These days, I am my own boss. There is no promise of a paycheck for the advocacy work I’m doing. Only the pure sense of [Read more…]

Living an inspiring life

Yes, that is a bowl full of pomegranate seeds. I scooped them out myself. And of course, when I finished de-seeding this lovely fruit, I took a picture. Because it took a good 20 minutes and I was proud of myself for getting every last seed out of the darn shell.

Your life is your message to the world. Make sure it’s inspiring.

I believe this to be true and I so want to heed this advice.

I registered for my second writer’s conference this morning – a memoir writer’s retreat – in March of 2013. I want to make my dreams of sharing my story a reality and I’m taking concrete steps towards my goal of publishing my memoir. I want to be an inspiration to other young women living with bipolar disorder who are wondering if they’ll ever be able to have kids. I’m living proof that it is possible.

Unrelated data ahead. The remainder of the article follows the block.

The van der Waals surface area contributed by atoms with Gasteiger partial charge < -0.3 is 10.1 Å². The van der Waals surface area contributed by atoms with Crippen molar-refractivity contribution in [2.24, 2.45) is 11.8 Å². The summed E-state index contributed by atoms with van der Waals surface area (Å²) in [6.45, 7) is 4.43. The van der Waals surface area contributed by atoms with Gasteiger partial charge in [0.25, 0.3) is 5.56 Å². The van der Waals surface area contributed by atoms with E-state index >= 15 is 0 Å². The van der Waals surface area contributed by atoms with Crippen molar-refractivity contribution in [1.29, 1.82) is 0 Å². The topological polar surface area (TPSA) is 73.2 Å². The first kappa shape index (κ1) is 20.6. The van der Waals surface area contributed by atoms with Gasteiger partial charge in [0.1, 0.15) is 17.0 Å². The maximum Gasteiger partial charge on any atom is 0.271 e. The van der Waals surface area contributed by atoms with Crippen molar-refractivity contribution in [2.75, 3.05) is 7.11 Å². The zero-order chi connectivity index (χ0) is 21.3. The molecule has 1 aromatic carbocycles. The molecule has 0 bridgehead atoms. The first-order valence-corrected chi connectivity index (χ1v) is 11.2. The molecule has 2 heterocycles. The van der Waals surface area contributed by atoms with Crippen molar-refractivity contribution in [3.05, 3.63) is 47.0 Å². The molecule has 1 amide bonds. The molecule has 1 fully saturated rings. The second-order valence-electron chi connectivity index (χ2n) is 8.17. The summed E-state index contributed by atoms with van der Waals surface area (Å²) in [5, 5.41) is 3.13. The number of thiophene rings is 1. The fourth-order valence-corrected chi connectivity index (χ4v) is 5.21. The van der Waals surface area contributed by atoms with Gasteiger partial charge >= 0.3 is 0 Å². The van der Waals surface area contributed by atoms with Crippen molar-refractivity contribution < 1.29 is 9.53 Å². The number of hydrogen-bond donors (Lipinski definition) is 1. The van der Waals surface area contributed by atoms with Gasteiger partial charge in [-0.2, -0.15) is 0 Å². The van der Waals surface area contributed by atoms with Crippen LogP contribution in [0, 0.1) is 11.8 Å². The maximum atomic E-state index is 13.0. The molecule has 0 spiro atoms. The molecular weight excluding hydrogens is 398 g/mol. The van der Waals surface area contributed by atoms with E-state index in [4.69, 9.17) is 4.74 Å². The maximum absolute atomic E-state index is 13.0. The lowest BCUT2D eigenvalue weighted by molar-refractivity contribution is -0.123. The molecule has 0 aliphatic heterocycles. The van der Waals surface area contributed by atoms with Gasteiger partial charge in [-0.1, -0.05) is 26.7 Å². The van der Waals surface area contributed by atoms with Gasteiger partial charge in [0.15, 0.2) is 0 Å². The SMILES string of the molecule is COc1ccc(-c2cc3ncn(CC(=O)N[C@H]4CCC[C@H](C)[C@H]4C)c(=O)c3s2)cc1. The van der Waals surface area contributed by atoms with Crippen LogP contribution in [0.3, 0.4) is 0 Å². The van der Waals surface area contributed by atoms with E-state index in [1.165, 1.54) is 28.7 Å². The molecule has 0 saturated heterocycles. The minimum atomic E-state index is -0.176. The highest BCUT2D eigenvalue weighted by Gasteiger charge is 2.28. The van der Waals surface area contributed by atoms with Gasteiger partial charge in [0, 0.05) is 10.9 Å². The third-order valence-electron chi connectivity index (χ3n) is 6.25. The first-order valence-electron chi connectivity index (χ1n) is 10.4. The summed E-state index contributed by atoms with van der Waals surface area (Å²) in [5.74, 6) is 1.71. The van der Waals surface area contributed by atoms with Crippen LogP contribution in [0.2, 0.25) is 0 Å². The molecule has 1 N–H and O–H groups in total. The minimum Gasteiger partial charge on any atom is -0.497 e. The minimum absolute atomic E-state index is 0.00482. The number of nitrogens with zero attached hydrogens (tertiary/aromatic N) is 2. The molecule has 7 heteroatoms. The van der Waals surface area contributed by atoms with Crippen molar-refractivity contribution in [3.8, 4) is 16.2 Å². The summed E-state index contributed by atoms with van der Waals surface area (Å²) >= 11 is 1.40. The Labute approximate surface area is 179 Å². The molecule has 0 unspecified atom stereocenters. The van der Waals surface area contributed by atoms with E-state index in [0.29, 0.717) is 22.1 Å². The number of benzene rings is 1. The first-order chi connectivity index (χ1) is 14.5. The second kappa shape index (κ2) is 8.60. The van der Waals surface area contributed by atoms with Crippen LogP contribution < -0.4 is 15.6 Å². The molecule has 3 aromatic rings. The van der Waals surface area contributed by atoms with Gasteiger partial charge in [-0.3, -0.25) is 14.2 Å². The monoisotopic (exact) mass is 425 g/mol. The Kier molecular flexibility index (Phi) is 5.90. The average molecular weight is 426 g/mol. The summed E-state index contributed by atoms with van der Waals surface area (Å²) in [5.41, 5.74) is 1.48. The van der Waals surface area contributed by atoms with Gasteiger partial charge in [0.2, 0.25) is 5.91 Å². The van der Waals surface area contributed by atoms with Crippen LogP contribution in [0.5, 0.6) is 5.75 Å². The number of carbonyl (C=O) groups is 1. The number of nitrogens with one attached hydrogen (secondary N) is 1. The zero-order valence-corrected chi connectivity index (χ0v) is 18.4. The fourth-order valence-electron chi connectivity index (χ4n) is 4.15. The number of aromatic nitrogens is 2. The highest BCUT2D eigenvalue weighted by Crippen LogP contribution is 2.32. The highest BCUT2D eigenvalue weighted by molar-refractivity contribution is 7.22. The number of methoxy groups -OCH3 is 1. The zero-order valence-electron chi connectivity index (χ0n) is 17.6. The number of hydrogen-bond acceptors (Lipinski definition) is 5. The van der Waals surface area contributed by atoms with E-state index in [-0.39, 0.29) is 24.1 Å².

Now, let’s be real here. I’m not perfect. I most certainly have my moments. Those times when I’m overtired, stressed out from a work deadline, and the kids are arguing over a toy – those are the times when I need help. And I’ve learned when to ask for it and how to not feel guilty about needing a little time to myself in order to re-charge my batteries. It helps me tremendously and then when I jump back into the action I am that much more prepared to handle anything.